Uber Eats backtracks on Super Bowl ad after ‘food allergy moms’ furious reaction to ill-advised peanut joke



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Uber Eats spent 60 seconds of valuable Super Bowl air time telling people that in order to remember the food and drinks it can deliver, you might have to forget something else to make room. 

In the ad, Jennifer Aniston forgot about her whirlwind romance on “Friends” with David Schwimmer. Rapper Jelly Roll forgot his face is tattooed. Usher forgot he just performed in the Super Bowl half-time show. 

Meanwhile, Uber Eats forgot that making fun of people with allergies isn’t funny. 

A few days before the big game, Uber Eats released the original version of its Super Bowl ad on February 6. In one scene, a man holding a spoonful of peanut butter recalls, as his left eye swells closed, that its main ingredient is peanuts. The moment sparked outrage from food advocacy groups, which decried its insensitivity to more than 33 million Americans who suffer from life-threatening food allergies. 

The very next day, on February 7, Food Allergy Research & Education (FARE), the country’s leading non-profit for food allergy advocacy and research, posted a statement that expressed surprise and disappointment that “Uber Eats would use the disease of life-threatening food allergy as humor,” and that the condition is “a disease, not a diet. Enough is enough.”

FARE estimates that about one in 10 adults in the U.S. have food allergies, compared to one in 13 children. But the numbers are rising: According to the Centers for Disease Control and Prevention, the prevalence of food allergies in children increased by 50% between 1997 and 2011. One study found the prevalence of peanut allergies has increased 3.5-fold over the past two decades. 

The allergy has proved fatal recently, too. Órla Baxendale, a professional dancer based in New York City, died last month after suffering an allergic reaction from mislabeled cookies she bought from the supermarket chain Stew Leonard’s. The cookies have since been recalled due to undeclared eggs and peanuts.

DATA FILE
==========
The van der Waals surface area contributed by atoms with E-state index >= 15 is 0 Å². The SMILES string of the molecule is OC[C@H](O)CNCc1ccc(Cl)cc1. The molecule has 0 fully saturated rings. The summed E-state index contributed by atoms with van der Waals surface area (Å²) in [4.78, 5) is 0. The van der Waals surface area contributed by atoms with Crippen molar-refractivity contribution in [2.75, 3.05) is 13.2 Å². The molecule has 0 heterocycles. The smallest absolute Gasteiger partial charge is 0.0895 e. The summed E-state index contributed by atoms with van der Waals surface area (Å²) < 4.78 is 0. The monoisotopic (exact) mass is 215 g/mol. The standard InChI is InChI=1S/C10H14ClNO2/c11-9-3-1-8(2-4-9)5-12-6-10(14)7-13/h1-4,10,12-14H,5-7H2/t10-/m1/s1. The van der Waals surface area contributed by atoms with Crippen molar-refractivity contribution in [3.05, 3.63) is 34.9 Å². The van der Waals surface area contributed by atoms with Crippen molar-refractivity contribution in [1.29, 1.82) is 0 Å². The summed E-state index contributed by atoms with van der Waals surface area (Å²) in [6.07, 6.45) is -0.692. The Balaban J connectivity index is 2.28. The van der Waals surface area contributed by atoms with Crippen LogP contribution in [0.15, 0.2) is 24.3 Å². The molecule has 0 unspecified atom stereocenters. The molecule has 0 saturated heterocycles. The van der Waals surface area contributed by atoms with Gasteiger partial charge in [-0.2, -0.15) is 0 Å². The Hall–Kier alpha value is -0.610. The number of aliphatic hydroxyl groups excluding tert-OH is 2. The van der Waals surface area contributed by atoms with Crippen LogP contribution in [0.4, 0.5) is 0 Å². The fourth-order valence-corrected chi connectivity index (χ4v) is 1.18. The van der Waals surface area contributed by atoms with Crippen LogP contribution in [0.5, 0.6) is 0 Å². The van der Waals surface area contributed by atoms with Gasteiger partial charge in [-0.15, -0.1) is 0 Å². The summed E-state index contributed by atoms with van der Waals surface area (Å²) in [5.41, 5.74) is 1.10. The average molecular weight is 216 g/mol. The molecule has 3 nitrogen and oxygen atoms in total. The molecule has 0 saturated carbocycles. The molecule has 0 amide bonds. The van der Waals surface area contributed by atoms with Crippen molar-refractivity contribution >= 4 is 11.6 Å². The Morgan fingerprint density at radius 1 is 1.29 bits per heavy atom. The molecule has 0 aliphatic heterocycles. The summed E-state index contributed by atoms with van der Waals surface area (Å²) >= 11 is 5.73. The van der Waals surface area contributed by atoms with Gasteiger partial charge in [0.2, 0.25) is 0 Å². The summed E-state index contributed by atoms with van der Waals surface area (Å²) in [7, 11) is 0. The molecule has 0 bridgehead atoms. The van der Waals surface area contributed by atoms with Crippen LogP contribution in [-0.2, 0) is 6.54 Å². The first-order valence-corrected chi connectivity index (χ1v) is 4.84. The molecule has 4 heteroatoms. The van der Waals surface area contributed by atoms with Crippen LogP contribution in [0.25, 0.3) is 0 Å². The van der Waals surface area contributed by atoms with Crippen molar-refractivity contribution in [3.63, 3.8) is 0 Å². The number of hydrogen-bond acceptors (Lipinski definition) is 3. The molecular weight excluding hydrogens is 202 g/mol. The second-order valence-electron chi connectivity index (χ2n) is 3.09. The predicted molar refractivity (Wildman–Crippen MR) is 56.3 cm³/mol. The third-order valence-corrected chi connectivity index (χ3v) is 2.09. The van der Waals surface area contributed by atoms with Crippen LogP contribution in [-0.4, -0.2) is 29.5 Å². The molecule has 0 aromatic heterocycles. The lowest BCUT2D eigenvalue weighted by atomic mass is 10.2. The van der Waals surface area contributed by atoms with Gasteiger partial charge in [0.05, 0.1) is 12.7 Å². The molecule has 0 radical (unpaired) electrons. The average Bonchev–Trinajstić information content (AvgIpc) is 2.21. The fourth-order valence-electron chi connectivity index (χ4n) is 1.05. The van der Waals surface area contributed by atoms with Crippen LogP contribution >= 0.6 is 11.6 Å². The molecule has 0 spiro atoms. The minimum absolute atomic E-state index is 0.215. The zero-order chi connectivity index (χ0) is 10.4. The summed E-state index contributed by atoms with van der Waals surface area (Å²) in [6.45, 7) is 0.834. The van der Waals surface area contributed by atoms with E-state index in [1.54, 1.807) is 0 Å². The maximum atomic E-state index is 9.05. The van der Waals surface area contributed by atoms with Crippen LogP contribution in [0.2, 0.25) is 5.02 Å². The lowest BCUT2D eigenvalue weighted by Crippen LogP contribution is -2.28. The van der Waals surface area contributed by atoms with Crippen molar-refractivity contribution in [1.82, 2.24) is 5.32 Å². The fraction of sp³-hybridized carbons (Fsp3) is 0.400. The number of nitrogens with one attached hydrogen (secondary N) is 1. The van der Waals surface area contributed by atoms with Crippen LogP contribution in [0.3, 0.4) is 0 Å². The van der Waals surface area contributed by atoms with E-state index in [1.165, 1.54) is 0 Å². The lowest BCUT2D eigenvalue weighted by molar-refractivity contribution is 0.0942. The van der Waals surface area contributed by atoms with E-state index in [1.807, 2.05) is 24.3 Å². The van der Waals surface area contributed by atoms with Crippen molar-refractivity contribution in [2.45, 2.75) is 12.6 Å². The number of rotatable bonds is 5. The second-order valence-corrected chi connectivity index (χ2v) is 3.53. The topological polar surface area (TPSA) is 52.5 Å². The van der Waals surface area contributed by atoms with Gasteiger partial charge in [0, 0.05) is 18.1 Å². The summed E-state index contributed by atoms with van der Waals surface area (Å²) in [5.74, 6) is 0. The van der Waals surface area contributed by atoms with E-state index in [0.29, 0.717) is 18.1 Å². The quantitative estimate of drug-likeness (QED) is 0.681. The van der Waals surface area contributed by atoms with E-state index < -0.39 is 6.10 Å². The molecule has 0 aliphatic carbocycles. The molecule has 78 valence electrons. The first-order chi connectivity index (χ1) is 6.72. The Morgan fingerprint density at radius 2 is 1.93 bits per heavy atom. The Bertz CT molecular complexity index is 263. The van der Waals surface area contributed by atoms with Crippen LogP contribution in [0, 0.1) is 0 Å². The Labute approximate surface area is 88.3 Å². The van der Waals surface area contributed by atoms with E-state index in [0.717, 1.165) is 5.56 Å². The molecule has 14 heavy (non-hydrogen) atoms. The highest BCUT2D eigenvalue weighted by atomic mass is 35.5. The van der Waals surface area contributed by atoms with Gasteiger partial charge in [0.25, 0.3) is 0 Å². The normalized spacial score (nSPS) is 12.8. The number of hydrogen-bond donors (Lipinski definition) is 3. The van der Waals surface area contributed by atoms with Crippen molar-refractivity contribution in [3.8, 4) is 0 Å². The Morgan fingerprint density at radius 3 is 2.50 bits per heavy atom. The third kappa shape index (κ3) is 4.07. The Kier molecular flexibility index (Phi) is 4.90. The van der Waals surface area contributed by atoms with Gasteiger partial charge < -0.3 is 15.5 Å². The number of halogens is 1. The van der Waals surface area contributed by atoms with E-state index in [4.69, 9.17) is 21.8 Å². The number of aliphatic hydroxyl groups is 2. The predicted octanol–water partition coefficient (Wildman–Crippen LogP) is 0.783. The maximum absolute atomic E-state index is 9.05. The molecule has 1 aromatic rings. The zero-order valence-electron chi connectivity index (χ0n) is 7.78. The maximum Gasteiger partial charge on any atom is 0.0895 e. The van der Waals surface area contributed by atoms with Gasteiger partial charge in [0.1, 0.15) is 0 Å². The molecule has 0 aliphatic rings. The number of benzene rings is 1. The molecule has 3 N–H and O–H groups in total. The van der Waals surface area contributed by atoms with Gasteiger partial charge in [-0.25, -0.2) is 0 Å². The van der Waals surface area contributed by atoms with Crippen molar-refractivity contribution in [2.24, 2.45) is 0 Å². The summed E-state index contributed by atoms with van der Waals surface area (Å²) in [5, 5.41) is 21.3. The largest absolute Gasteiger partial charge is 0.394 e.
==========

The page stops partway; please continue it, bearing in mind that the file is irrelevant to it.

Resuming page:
On February 9, FARE’s CEO Sung Poblete, who also suffers from food allergies, shared in another statement that she spoke with Uber, which was “very appreciative” of her group’s concerns and agreed to cut the peanut bit before it was aired to the Super Bowl’s growing audience, including over 113 million viewers last year. Their decision to cut it is “an amazing outcome” and “a no-brainer,” Poblete wrote.  

UberEats indeed cut the segment from the ad by the time it ran on CBS’s Super Bowl telecast, replacing it with about 2 seconds of actor Keith Leak Jr forgetting., who forgets what it means to take a seat. 

Part of Uber Eats’ change of heart is owed to a community that FARE’s CEO calls the “food allergy moms,” who are a protective force to be reckoned with. “The power of food allergy moms, who I would be afraid of too,” Poblete told Fortune, is that “they have loud voices and wallets.” Hundreds of them took to Instagram, calling on Uber Eats to edit the commercial that makes light of extremely dangerous situations their children face daily. News outlets like Allergic Living, No Nut Traveler and Food Allergy Canada amplified the message. 

Uber Eats did not respond to Fortune’s request for comments. 

With millions of global viewers tuning into the Super Bowl each year, the marketing potential in the audience is huge. And messaging matters: Those with food allergies face a tough grind, as one third of kids with food allergies also report they’ve been bullied. 

In October last year, Texas high school footballer Carter Mannon was targeted by his teammates for his serious peanut allergy.He broke out in hives after two of his teammates put peanuts in his cleats and on his jersey before a road game. His mother told news outlet Allergic Living that the bullying has “taken a huge toll on him,” and that “it was really hard for him to relax and enjoy the playoffs.” 

“Imagine if we aired this unrevised ad,” Poblete said. “It’s why we reached out to Uber and asked them to be considerate and more inclusive of Americans with life threatening food allergies, and we secured Uber’s cooperation in making that change.” 

In a video her group posted to Instagram, Poblete thanked the company for hearing “our perspective and becoming a FARE ally,” and that she hopes to “foster an environment where every individual is respected and health conditions are never treated lightly.”  

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